Both teams needed it, and Ohio State took total control in the second half.
By ZAC JACKSONFS Ohio
COLUMBUS, Ohio - There was Aaron Craft, on the floor for probably the seventh or eighth time in the game, mouthpiece half-hanging out of his mouth and eyes focused directly on the ball he'd just poked free.
Craft hit his knees, then his chest, then he hit the ball forward with his fingertips. Three bounces and a pass later, Minnesota had to foul to stop a dunk. Deshaun Thomas then had two free throws and the
Ohio State Buckeyes had all the momentum.
Those plays and those points were part of the deciding 16-0 run, which was part of a 32-8 run, and it all had Ohio State coach Thad Matta both pumping his fist and breathing a sigh of relief. In a game both Ohio State and Minnesota badly needed Wednesday night, the Buckeyes played like they needed it more.
The final score, 71-45, left little to the imagination.
It was a Big Ten survival game, bruised vs. reeling, perennial league power Ohio State looking to break out of a three losses in four games rut vs. a Minnesota team once considered a Big Ten sleeper. The Buckeyes, for now anyway, are survivors.
They put Minnesota to sleep in the second half, using a combination of those Craft-driven hustle plays, the kind of offensive volume Thomas wants and needs, and an all-around effort from a team determined to deliver a necessary bounce-back from a 22-point loss last Sunday at Wisconsin that several players called embarrassing.
That 32-8 run covered an 11:25 span, starting with 13:30 left in the game and ending only once the walk-ons were at the scorer's table. Minnesota went 10:39 without a basket.
The reward for the Buckeyes (19-7, 9-5)? No two-a-day practice sessions like Matta held the day after the loss at Wisconsin, as well some confidence heading into Sunday, when an angry Michigan State team comes to town.
"You can't relax in terms of, 'Hey, we're back,'" Matta said. "We're not that good. We've continued to come in every day and practice hard, continue to learn and find ways to get better.
"We didn't play perfect, but we kept playing. We kept pursuing the ball. There were a couple times we made some mistakes and recovered from them."
For Ohio State to beat better teams than the bubble-bound Gophers (18-9, 6-8), the defense has to be this good and the offense needs to have something resembling balance. Maybe this win created both confidence and a blueprint. Matta subbed earlier and more freely than usual, Shannon Scott (11) and LaQuinton Ross (10) joined Thomas (19) in double figures, and Minnesota was held to 23 first-half points and 22 in the second.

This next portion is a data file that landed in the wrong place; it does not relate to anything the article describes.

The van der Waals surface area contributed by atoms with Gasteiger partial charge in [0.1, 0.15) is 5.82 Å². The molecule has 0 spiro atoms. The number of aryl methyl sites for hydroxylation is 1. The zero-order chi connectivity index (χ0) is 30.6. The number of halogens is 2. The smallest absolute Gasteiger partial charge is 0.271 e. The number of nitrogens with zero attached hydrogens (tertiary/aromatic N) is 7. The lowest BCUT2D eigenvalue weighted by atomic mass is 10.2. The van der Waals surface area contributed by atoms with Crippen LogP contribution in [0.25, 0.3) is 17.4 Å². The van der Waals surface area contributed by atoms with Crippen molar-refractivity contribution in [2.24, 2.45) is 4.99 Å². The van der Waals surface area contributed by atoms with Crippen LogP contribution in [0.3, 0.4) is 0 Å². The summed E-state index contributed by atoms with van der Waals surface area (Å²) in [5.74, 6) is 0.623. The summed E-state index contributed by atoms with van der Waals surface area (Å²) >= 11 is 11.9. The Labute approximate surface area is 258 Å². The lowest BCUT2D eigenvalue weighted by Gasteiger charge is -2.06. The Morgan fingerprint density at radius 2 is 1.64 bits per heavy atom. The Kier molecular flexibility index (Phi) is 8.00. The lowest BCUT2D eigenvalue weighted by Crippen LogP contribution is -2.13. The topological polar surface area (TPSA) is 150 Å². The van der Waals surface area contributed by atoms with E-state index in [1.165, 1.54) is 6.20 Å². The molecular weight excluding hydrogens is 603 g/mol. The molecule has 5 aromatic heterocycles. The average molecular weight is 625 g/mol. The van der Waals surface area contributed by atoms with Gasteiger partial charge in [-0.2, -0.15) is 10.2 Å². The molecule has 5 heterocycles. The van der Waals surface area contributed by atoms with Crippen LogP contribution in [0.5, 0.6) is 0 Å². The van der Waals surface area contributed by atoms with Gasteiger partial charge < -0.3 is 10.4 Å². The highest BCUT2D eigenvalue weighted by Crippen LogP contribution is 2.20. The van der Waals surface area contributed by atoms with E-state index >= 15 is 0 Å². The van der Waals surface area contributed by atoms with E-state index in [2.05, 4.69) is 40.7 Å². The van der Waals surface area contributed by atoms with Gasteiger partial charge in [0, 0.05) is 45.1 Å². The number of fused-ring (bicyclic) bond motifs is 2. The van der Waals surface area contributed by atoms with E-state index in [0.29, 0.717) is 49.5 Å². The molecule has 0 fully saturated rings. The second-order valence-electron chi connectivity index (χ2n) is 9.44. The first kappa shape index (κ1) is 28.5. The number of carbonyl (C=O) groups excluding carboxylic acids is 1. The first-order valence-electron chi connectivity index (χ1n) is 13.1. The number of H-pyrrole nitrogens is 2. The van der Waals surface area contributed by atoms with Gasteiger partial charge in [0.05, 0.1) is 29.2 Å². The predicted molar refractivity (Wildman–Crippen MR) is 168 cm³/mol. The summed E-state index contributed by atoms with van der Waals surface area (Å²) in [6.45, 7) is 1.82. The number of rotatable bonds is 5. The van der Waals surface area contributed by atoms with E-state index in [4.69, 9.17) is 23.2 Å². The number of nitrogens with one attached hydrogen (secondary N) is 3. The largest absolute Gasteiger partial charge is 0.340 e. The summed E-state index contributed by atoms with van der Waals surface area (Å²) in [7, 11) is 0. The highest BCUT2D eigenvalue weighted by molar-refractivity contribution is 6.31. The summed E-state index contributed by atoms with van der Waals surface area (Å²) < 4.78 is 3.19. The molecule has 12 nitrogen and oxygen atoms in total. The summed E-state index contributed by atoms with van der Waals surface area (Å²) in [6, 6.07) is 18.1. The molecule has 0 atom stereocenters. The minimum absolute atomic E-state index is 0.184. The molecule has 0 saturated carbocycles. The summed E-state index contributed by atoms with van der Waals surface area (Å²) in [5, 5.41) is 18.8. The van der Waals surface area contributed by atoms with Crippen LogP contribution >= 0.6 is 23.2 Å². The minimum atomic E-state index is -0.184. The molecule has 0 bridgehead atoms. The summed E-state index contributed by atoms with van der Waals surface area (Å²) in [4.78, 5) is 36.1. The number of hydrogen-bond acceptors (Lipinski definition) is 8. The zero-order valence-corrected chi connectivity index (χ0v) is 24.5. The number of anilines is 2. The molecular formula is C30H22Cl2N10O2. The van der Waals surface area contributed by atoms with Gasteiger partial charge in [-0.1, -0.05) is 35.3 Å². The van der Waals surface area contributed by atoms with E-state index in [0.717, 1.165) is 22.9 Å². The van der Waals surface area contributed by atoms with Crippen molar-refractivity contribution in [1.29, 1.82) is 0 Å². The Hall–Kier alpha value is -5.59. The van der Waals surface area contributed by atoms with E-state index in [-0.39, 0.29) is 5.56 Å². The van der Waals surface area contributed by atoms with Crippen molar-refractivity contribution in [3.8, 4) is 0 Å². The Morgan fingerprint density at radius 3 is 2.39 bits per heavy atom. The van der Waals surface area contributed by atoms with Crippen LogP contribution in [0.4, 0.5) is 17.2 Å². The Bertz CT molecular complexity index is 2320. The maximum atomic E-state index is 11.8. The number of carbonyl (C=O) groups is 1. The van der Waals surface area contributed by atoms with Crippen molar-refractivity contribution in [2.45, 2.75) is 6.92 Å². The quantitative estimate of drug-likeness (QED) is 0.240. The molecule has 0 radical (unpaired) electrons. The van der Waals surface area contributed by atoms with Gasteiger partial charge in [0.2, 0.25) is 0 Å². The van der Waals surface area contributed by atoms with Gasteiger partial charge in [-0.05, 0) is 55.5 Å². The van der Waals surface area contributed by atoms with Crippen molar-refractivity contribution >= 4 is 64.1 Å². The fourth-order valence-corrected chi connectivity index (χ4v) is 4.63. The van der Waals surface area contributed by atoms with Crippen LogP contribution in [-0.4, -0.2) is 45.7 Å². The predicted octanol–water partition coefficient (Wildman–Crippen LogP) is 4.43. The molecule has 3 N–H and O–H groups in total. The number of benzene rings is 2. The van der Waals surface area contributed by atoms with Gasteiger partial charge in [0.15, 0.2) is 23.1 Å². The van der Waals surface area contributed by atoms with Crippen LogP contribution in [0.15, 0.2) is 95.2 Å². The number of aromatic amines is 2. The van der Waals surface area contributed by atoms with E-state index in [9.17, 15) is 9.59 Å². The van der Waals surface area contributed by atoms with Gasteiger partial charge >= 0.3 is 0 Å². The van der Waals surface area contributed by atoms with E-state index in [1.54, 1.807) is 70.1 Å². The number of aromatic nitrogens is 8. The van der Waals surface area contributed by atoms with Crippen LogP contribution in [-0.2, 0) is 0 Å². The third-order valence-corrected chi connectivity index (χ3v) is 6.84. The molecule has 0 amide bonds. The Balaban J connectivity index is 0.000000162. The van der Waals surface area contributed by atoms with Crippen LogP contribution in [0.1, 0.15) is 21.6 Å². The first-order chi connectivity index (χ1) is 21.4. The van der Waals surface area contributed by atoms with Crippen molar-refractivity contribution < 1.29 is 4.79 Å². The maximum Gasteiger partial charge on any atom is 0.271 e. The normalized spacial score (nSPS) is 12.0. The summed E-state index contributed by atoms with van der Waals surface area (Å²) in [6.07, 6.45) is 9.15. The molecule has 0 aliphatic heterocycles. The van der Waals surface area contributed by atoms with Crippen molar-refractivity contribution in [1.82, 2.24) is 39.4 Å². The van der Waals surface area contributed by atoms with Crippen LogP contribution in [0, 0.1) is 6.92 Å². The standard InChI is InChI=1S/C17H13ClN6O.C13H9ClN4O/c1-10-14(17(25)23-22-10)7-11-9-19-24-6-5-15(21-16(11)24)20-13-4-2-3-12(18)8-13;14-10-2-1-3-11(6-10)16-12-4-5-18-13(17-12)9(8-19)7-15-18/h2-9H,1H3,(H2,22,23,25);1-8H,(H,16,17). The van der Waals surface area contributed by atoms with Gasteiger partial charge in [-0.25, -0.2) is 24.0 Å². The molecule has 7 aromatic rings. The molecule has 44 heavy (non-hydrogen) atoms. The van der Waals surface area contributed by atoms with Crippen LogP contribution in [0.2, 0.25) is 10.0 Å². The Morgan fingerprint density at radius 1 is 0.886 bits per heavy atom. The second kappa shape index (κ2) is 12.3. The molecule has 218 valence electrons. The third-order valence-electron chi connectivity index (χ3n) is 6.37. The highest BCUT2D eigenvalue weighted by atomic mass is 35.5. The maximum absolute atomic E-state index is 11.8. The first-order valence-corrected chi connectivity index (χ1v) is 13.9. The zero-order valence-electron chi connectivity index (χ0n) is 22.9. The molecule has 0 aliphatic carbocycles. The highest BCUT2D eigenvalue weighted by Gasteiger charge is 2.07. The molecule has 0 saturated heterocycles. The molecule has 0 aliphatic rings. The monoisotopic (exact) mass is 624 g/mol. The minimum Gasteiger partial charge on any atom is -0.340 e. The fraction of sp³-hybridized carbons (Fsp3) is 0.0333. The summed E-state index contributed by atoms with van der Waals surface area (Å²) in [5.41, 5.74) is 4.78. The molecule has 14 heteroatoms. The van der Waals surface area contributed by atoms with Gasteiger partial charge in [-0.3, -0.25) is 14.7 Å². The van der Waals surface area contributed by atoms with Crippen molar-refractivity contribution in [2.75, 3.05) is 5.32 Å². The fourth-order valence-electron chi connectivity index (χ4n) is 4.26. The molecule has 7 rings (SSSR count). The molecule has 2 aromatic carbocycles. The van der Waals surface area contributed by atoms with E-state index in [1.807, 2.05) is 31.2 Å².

For the night, Minnesota made 14 baskets and turned the ball over 24 times.
"A pathetic display of offensive basketball," Minnesota coach Tubby Smith said.
Ohio State's defense had a lot to do with that. The defense has to lead this team, which is short on shooters but has plenty of athletes. Thomas should continue to lead the Big Ten in scoring, and even though he was just 6-of-16 from the field vs. Minnesota, Ohio State used defense and ball movement to get him loose. Craft had a very Craft-like line of 6 points, 4 assists, 3 rebounds and 3 steals.
"We thought (Minnesota) would come in and be aggressive," Thomas said. "To me, they're the most physical team in the Big Ten. I guess we came out and threw the first punch. We were the aggressor.
"You have to keep punching and punching."
Holding Minnesota to 29.2 percent shooting was a season-best for the Buckeyes, but any success they'll have from here starts with that defense. They've held opponents to under 40 percent shooting 15 times and under 50 percent in 23 of their 26 games. Those two practices Monday served to reinforce the point that the Buckeyes have to be better defensively than they were against Wisconsin and the week before, when they gave up 81 points to No. 1 Indiana.
Matta went to Scott earlier than usual on Wednesday to speed up the game, and Scott and reserve big man Evan Ravenel ended up matching Craft with 3 steals. Ohio State had a lot of players in passing lanes and turned that into a 20-2 advantage in fast-break points. The Buckeyes had neither a punch nor a counterpunch at Wisconsin, but they locked in and locked down the Gophers, who got just 8 minutes and 3 fouls from injured forward Rodney Williams and seem to be searching for answers.
"When things are not going well, it's like a snowball," Smith said. "Ohio State was feeling pretty comfortable and they turned up the heat. It felt like it was five or six turnovers during that (deciding) stretch. Even when we got a good look, we missed.
"We're just not showing the mental toughness we really need to compete. We're missing shots, and when you play against a team as talented as Ohio State and do that, they're going to make you pay."